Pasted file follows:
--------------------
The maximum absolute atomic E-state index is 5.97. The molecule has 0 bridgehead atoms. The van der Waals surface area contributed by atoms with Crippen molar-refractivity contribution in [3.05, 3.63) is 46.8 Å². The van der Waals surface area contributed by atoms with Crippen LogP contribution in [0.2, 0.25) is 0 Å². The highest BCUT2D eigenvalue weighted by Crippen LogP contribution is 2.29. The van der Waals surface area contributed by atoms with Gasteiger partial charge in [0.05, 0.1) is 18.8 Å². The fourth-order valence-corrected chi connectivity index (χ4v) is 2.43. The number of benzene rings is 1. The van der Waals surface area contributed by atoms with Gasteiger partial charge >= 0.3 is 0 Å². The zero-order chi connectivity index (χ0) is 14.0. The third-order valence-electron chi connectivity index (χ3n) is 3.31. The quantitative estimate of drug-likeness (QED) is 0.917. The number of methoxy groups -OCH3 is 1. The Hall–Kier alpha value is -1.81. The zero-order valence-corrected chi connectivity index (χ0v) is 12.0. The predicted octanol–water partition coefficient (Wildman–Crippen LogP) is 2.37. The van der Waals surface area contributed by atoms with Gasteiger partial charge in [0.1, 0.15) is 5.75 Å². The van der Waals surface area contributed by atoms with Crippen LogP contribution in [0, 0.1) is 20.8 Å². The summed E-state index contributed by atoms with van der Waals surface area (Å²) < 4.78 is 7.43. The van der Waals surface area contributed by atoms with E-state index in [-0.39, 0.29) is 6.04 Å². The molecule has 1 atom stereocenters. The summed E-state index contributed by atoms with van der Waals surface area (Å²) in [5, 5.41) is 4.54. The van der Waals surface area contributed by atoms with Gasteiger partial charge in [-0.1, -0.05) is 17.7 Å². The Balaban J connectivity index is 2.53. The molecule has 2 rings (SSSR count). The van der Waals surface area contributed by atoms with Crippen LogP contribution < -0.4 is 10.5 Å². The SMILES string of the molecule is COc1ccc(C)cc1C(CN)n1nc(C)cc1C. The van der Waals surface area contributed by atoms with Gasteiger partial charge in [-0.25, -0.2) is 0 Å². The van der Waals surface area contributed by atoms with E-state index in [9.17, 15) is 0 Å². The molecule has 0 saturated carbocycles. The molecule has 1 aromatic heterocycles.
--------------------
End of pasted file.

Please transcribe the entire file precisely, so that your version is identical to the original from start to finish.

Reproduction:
The maximum absolute atomic E-state index is 5.97. The molecule has 0 bridgehead atoms. The van der Waals surface area contributed by atoms with Crippen molar-refractivity contribution in [3.05, 3.63) is 46.8 Å². The van der Waals surface area contributed by atoms with Crippen LogP contribution in [0.2, 0.25) is 0 Å². The highest BCUT2D eigenvalue weighted by Crippen LogP contribution is 2.29. The van der Waals surface area contributed by atoms with Gasteiger partial charge in [0.05, 0.1) is 18.8 Å². The fourth-order valence-corrected chi connectivity index (χ4v) is 2.43. The number of benzene rings is 1. The van der Waals surface area contributed by atoms with Gasteiger partial charge >= 0.3 is 0 Å². The zero-order chi connectivity index (χ0) is 14.0. The third-order valence-electron chi connectivity index (χ3n) is 3.31. The quantitative estimate of drug-likeness (QED) is 0.917. The number of methoxy groups -OCH3 is 1. The Hall–Kier alpha value is -1.81. The zero-order valence-corrected chi connectivity index (χ0v) is 12.0. The predicted octanol–water partition coefficient (Wildman–Crippen LogP) is 2.37. The van der Waals surface area contributed by atoms with Gasteiger partial charge in [0.1, 0.15) is 5.75 Å². The van der Waals surface area contributed by atoms with Crippen LogP contribution in [0, 0.1) is 20.8 Å². The summed E-state index contributed by atoms with van der Waals surface area (Å²) < 4.78 is 7.43. The van der Waals surface area contributed by atoms with E-state index in [-0.39, 0.29) is 6.04 Å². The molecule has 1 atom stereocenters. The summed E-state index contributed by atoms with van der Waals surface area (Å²) in [5, 5.41) is 4.54. The van der Waals surface area contributed by atoms with Gasteiger partial charge in [-0.1, -0.05) is 17.7 Å². The Balaban J connectivity index is 2.53. The molecule has 2 rings (SSSR count). The van der Waals surface area contributed by atoms with Crippen LogP contribution < -0.4 is 10.5 Å². The SMILES string of the molecule is COc1ccc(C)cc1C(CN)n1nc(C)cc1C. The van der Waals surface area contributed by atoms with Gasteiger partial charge in [-0.25, -0.2) is 0 Å². The van der Waals surface area contributed by atoms with E-state index in [9.17, 15) is 0 Å². The molecule has 0 saturated carbocycles. The molecule has 1 aromatic heterocycles.